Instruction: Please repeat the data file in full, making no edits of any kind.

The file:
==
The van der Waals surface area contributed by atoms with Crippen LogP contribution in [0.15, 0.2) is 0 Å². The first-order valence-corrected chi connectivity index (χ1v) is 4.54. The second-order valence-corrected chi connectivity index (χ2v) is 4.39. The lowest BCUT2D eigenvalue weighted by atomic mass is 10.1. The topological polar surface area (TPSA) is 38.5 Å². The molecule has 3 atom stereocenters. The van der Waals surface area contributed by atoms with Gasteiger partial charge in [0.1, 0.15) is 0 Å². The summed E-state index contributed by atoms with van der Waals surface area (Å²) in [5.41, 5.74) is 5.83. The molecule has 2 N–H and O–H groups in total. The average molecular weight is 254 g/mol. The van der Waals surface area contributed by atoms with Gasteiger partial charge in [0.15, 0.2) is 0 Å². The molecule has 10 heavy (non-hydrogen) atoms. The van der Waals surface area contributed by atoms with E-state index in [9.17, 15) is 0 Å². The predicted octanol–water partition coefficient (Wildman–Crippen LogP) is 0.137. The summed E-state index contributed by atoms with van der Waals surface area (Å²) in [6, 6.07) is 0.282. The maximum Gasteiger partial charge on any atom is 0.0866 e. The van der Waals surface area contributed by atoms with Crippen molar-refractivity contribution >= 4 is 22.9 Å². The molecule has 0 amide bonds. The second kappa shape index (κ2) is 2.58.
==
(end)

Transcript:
The van der Waals surface area contributed by atoms with Crippen LogP contribution in [0.15, 0.2) is 0 Å². The first-order valence-corrected chi connectivity index (χ1v) is 4.54. The second-order valence-corrected chi connectivity index (χ2v) is 4.39. The lowest BCUT2D eigenvalue weighted by atomic mass is 10.1. The topological polar surface area (TPSA) is 38.5 Å². The molecule has 3 atom stereocenters. The van der Waals surface area contributed by atoms with Gasteiger partial charge in [0.1, 0.15) is 0 Å². The summed E-state index contributed by atoms with van der Waals surface area (Å²) in [5.41, 5.74) is 5.83. The molecule has 2 N–H and O–H groups in total. The average molecular weight is 254 g/mol. The van der Waals surface area contributed by atoms with Gasteiger partial charge in [0.15, 0.2) is 0 Å². The molecule has 10 heavy (non-hydrogen) atoms. The van der Waals surface area contributed by atoms with E-state index in [9.17, 15) is 0 Å². The predicted octanol–water partition coefficient (Wildman–Crippen LogP) is 0.137. The summed E-state index contributed by atoms with van der Waals surface area (Å²) in [6, 6.07) is 0.282. The maximum Gasteiger partial charge on any atom is 0.0866 e. The van der Waals surface area contributed by atoms with Crippen molar-refractivity contribution >= 4 is 22.9 Å². The molecule has 0 amide bonds. The second kappa shape index (κ2) is 2.58.